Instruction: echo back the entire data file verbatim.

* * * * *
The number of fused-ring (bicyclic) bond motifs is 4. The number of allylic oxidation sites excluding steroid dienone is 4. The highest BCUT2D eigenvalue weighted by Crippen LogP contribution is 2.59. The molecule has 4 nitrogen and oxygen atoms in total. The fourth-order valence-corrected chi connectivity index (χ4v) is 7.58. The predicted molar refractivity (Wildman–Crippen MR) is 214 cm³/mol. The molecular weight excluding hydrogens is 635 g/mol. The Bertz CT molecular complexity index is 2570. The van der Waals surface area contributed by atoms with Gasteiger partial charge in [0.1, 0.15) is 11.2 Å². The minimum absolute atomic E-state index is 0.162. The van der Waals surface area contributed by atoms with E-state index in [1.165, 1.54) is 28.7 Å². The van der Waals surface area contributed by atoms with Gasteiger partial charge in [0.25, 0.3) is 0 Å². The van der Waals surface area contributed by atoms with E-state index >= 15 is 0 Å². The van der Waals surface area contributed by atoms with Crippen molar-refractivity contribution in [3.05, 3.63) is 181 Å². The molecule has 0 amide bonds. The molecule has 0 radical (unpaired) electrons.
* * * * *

The number of fused-ring (bicyclic) bond motifs is 4. The number of allylic oxidation sites excluding steroid dienone is 4. The highest BCUT2D eigenvalue weighted by Crippen LogP contribution is 2.59. The molecule has 4 nitrogen and oxygen atoms in total. The fourth-order valence-corrected chi connectivity index (χ4v) is 7.58. The predicted molar refractivity (Wildman–Crippen MR) is 214 cm³/mol. The molecular weight excluding hydrogens is 635 g/mol. The Bertz CT molecular complexity index is 2570. The van der Waals surface area contributed by atoms with Gasteiger partial charge in [0.1, 0.15) is 11.2 Å². The minimum absolute atomic E-state index is 0.162. The van der Waals surface area contributed by atoms with E-state index in [1.165, 1.54) is 28.7 Å². The van der Waals surface area contributed by atoms with Gasteiger partial charge in [0.25, 0.3) is 0 Å². The van der Waals surface area contributed by atoms with E-state index >= 15 is 0 Å². The van der Waals surface area contributed by atoms with Crippen molar-refractivity contribution in [3.05, 3.63) is 181 Å². The molecule has 0 amide bonds. The molecule has 0 radical (unpaired) electrons.